The amendment, (number 263), which will be put to a vote in the House of Lords on Wednesday, calls for smoking in private cars when children are present to be made an offence.
A person caught smoking with children in the car, even with the windows down, would either have to attend a ‘smoke-free’ driving awareness course or pay a fee of £60.
According to research compiled by the British Medical Association (BMA), non-smokers that travel in cars in which people smoke are exposed to toxin levels more than times greater than in homes where people smoke.
Children are at particular risk from second-hand smoke in cars as they absorb more pollutants and have an underdeveloped immune system compared to adults.
The association’s briefing paper in 2011, which called on the Government to extend smoke-free legislation to include a ban on smoking in private cars, argued that children do not have the same choices as adults and might be unable to refuse to take a journey in a smoky vehicle.
Reports suggest that if Labour’s attempt to change the law fails, the party will pledge to impose a smoking ban in private vehicles if they win next year’s general election.
Professor Sheila Hollins, chair of the British Medical Association’s Board of Science, said, ‘The BMA believes the proposed offence of failing to prevent smoking in private vehicles when children are present, is an important first step in reducing tobacco harm by restricting the prevalence of second hand smoke in private vehicles.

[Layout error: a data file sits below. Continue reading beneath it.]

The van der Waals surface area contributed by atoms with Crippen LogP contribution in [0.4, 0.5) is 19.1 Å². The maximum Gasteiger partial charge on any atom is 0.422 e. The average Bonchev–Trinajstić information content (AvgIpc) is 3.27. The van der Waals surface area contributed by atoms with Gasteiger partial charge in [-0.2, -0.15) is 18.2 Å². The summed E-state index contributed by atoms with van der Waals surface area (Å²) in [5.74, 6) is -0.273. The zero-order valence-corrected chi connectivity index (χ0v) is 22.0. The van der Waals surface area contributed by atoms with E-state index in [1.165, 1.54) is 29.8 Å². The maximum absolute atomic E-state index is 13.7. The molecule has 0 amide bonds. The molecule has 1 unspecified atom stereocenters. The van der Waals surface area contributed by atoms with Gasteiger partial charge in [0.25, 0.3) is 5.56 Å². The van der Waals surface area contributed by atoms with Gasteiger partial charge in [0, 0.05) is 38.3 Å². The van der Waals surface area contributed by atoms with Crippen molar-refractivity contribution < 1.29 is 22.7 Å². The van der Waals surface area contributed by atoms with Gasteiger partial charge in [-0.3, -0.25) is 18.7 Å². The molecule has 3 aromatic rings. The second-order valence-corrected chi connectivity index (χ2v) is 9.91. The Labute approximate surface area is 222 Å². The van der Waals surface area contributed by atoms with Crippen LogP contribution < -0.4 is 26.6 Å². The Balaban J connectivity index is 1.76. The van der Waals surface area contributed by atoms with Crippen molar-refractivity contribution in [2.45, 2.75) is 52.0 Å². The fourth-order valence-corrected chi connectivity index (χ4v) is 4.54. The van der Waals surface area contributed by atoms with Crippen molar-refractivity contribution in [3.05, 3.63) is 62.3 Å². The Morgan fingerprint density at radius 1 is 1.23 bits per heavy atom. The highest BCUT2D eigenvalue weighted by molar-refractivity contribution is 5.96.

‘Children are still developing physically and biologically and compared to adults they breathe more rapidly, absorb more pollutants and have less developed immune systems. As a result, they are more susceptible to the harmful effects of second hand smoke and are less likely to be able to choose to move away from it.
‘Adults who smoke in the presence of children are not acting in the children’s best interest; therefore it is the Government’s duty to change legislation in order to protect them.’
Dr Samantha Walker, deputy chief executive of Asthma UK, said, 'Second-hand smoke is harmful to children, it can both cause asthma and trigger asthma attacks. Asthma UK strongly advises that parents should avoid smoking in cars when children are present as cigarette smoke can become very concentrated – winding the window down does not resolve the problem.'